Metropolitan News-Enterprise


Thursday, August 3, 2006


Page 15



Did Gilbert Van Camp Sell Beans to Union Army?




Did the United States enter into a contract with Gilbert Van Camp for purchases of cans of pork and beans for use of Union troops during the Civil War?

ConAgra, owner of Van Camp’s Pork and Beans since 1995, claims the answer is “yes”—but when asked for proof, can’t provide it.

It’s conceivable the tale is true…but highly unlikely.

Lending the claim plausibility is that canned goods did exist then. Michaela Reaves, an assistant professor of history at California Lutheran University in Thousand Oaks, tells me in e-mail correspondence that “canned goods or box tins were invented before the Civil War  (1809 actually and first tried with limited success in the Napoleonic conflicts) and canned meats, sweetened condensed milk, fruits and vegetables were issued to the soldiers during the Civil War.”

She notes that Laura Ingalls Wilder—whose books inspired the television series “Little House on the Prairie”—“extols the glories of the canned peach in about 1879” in “On the Shores of Silver Lake.

Reaves adds: “They even had can openers right before the Civil War.”

However, Sean M. Heuvel, an instructor at Christopher Newport University in Newport News, Virginia, an expert on the Civil War, has referred me to a section on the Cornell University website which he characterizes as “the finest online collection of CW primary sources around.” What is found there are the 128 volumes of Civil War documents, in both graphic and text form, originally published between 1880 and 1901 under the title, “The War of the Rebellion: A Compilation of the Official Records of the Union and Confederate Armies.”

Hundreds of documents make reference to beans—but dry beans, cooked in camp. Beans are referred to in terms of “bushels,” not “cans.”

Canned goods were made available to soldiers—but by “sutlers” who followed the troops as their camps moved and sold goods out of tents. They peddled supplies directly to soldiers, not to the Army.

Among the documents on the website are a Feb. 25, 1863 letter from the provost-marshal of a prison camp in Ohio to the commanding general of the troops in that state giving assurance that “prisoners of war in this camp have been and are allowed to purchase from the sutler such articles as…canned fruits.” A Dec. 7, 1863 report by a brigadier general to Secretary of War Edwin Stanton on the condition of prison camps says of a facility in Illinois that “[t]here is a sutler’s shop, containing nearly everything (except liquors), including…canned fruits….”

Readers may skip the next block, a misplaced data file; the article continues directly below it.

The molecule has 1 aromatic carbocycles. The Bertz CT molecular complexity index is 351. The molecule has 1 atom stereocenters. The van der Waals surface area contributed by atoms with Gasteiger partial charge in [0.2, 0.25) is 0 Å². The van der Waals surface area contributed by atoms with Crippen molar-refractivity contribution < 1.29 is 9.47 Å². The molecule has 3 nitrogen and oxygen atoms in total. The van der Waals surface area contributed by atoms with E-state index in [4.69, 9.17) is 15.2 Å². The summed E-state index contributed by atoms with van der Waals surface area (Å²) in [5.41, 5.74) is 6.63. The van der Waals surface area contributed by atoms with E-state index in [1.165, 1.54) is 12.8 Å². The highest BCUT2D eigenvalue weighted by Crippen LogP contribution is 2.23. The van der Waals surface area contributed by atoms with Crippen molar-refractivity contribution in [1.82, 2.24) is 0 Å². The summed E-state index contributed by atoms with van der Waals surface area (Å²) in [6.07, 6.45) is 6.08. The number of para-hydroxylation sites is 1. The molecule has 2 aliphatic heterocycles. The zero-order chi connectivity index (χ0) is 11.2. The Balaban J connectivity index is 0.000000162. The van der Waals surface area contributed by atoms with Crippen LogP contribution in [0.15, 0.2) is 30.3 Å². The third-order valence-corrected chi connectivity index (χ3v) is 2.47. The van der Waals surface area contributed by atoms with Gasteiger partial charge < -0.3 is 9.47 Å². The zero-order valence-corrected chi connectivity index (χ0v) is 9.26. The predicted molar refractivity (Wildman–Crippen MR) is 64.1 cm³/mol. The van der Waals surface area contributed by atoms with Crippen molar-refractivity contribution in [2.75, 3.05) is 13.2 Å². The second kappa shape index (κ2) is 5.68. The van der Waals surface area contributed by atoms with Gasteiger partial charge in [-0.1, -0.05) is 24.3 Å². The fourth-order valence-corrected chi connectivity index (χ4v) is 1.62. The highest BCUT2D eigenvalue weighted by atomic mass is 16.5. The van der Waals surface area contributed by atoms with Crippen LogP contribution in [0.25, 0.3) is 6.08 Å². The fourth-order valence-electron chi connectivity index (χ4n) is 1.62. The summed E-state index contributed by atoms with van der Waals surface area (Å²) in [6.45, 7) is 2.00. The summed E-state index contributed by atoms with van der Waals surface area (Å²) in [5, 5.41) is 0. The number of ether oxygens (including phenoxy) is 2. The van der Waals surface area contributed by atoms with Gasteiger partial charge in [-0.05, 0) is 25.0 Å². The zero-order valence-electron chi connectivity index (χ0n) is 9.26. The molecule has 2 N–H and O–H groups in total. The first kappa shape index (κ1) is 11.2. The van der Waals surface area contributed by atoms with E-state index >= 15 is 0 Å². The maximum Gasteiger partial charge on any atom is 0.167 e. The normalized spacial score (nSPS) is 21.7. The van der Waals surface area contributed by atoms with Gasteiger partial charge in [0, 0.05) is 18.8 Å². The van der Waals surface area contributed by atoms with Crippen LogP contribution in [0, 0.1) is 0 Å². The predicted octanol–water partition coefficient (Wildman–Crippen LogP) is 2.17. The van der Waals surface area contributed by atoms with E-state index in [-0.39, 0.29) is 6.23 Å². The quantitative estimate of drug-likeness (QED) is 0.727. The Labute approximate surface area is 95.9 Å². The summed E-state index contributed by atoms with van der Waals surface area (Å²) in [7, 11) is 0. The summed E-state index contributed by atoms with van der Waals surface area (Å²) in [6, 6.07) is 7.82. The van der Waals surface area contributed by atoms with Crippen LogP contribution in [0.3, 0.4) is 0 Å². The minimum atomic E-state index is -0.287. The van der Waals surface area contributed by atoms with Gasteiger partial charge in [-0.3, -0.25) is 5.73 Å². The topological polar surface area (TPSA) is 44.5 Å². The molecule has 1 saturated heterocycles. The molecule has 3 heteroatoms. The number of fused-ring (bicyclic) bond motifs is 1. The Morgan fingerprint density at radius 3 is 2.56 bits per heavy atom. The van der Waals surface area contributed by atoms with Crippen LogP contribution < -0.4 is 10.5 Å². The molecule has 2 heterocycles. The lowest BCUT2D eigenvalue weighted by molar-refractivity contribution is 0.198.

And there are references to canned goods, such as canned milk, being available to patients at Army hospitals.

There are no references whatever in the searchable 128 volumes to canned beans or to Van Camp. Assuming any union soldiers partook of his canned beans (and I’ve found no evidence that he did can beans before the 1880s), it would seem that those cans were procured by sutlers, not by the Army, and re-sold to the soldiers. While the Army no doubt did have contracts with vendors of canned goods for provisions used in hospitals, it is doubtful that canned beans would have been among those goods given the immobility of most of the injured and the propensities of beans.

Aside from information on the Cornell website, accounts by Civil War soldiers of cooking beans overnight can readily be located…but not recitations of opening cans of beans.

It simply does not seem reasonable to suppose that clanking cans of ready-to-eat beans would have been purchased when dry beans would have far less weight, swelling as they do when soaked in water.

The 10th Texas Infantry Living History Group seeks absolute accuracy in its Civil War reenactments and has fashioned exacting rules, including:

“Only period-correct foods should be eaten in the campaign camp. Military-issue rations should make up the bulk of these items….

“Use of canned goods is improper for campaign scenarios as these items were expensive, heavy, and usually unavailable because sutlers normally disappeared during active campaigning.”

An article on the Civil War appearing last year in U.S. News & World Report recited that “many a soldier did receive care packages from home, and those packages often included canned goods like vegetables or condensed milk,” but noted that canned goods were “too heavy to ever become a regular part of Army rations.”

They did become a part of rations...but later. The Decatur (Ill.) Daily Review reported on Jan. 1, 1880:

“It is announced in army circles that Boston baked beans, in cans, are now issued an part of the army ration to troops in the field.”

Can it be said with certainty that Gilbert Van Camp did not supply canned beans to the Union Army pursuant to a contract? No. But absent any proof that he did, how can ConAgra, in good faith, assert that such sales were made?


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